In the days when Britain was being forced to give up one colony after another, the phrase "father of the nation" was much in vogue. Julius Nyerere in Tanzania, Archbishop Makarios in Cyprus and Kenneth Kaunda in Zambia were among the many who won this informal title -- not just from journalists in search of a label but, more importantly, from their own people. As teachers, clerics or trade unionists who became political leaders, they were seen as the chief architects of the struggle for independence.
Forty years on from the age of decolonization, Yasser Arafat is the last man who can claim that status. In many ways his title is even more deserved. He had to win recognition of the fact that there was such a thing as a Palestinian nation at all. For decades, the Arab states and the British, who initially had the mandate to run Palestine, and the Israelis, who moved into the land, refused to accept there were Palestinian people, let alone a nation.
Unlike other independence leaders, Arafat was not working in a situation when the settler community had reached its peak and the metropolitan governments that supported them were starting to lose heart. He had to fight against a constantly expanding settler tide linked to a determined government and a rock-hard military, both of which were backed, or at least not opposed, by a world superpower. Nor was the definition of the territory fixed. It was under constant threat of shrinkage -- and is to this day.
To hold firm in these conditions, to maintain political unity and keep up his people's morale and resistance under conditions of siege, house demolitions and assassinations, was extraordinary. To move from defensive consolidation and to start to build a nation was nigh impossible. That Arafat has managed to do it and retain the affection of his people, not just as a symbol of independence but as a respected and approachable human being, is a tribute to his greatness.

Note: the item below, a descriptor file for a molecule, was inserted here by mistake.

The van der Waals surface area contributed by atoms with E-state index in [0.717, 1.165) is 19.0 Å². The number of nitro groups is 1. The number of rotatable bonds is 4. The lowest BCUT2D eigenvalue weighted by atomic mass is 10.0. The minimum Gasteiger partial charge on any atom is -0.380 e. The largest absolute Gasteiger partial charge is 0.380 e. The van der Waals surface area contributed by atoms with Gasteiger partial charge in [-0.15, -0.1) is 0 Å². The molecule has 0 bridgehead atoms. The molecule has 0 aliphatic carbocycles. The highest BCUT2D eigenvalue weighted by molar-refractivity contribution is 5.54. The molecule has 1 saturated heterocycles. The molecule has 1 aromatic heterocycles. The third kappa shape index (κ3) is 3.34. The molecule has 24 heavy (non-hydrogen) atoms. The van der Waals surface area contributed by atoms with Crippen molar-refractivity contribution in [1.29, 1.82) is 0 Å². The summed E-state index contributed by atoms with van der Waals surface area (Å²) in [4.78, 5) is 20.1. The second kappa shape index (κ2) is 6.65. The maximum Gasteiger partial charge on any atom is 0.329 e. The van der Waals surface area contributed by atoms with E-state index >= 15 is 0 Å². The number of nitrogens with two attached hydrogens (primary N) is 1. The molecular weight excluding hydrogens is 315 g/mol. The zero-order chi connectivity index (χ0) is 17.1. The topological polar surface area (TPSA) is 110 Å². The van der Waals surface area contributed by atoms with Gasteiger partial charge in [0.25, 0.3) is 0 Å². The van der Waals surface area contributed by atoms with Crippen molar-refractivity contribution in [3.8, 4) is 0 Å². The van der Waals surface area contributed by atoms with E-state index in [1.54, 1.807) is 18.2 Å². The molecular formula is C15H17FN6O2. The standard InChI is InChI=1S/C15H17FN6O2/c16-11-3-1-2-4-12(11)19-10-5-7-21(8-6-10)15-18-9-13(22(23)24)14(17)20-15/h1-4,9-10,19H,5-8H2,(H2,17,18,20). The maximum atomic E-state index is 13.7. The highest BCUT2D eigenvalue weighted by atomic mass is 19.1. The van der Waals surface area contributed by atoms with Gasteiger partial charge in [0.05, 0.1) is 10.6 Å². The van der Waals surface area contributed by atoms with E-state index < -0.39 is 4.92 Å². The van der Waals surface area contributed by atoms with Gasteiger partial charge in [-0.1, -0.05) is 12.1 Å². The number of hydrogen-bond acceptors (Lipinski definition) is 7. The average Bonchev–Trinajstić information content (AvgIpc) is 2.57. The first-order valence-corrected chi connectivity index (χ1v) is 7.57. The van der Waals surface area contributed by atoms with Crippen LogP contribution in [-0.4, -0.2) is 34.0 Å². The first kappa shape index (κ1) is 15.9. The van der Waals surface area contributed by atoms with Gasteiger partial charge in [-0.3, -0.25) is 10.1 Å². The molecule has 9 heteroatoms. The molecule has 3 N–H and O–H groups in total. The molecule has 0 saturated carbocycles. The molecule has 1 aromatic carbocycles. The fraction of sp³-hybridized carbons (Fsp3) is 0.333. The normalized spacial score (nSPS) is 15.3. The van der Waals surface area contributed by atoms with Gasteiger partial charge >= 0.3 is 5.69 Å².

Many Palestinians are convinced that Ariel Sharon, the implacable opponent with whom he had first dueled in exile in Lebanon, had a hand in Arafat's collapse. They remember Sharon's statement earlier this year that he no longer felt bound by his promise "not to harm" Arafat. In a cunningly vague article in the Jerusalem Post, his confidant, Uri Dan, Thursday hinted that Sharon "eliminated" Arafat via one of his chefs. So it is not surprising that rumors are swirling that Arafat was surreptitiously poisoned or infected.
On one point he was helped by Sharon. The Israeli prime minister's blindness over the past three years in refusing to deal with Arafat and getting George W. Bush to try to marginalize him backfired at home and around the world. It increased Arafat's stature. In spite of all the obstacles, the pilgrimage by foreign diplomats to Arafat's quasi-prison continued.
The demand that before any negotiations take place Arafat must first "reform" the Palestinian state and "control" the suicide bombers was equally pointless. In the midst of a cycle of violence for which Israel's provocative incursions are the main motor, it is absurd to expect any leader to act freely.
With or without Arafat, the imperative is for a cease-fire and a resumption of talks with whoever succeeds him. European governments, as members of the quartet alongside Russia, the U.S. and the United Nations, must insist that Sharon's unilateral pullout from Gaza proceed but be embedded in the so-called road map.
An Israeli withdrawal from Gaza cannot be used as a way of "buying" the right to retain any of the illegally occupied territories. Nor can it be done without an internationally accepted document that clearly specifies Gaza's borders, provides the link with the West Bank on which previous draft agreements insisted, and lays down some form of demilitarization that would disqualify Israeli forces from reinvading.
Talks also need to resume on all the West Bank issues, including the right of refugee return and the territory's final status. Otherwise Israel's attempts to turn the West Bank into a series of overcrowded bantustans without a functioning economy will continue unchecked.
Bush's election victory offers a window in which American policy could, in theory, change. A second-term president is less fettered politically. Bush should end his encouragement of Sharon's unilateralism and return unambiguously to the road map that on paper he still claims to support.
Arafat's demise will be both a tragedy and an opportunity. He is the father of the nation but not yet the father of the Palestinian state. It will be up to others to fulfil that task. But the Palestinians have to be the ones to choose them. Leaders selected or anointed by outsiders will never gain the necessary stature.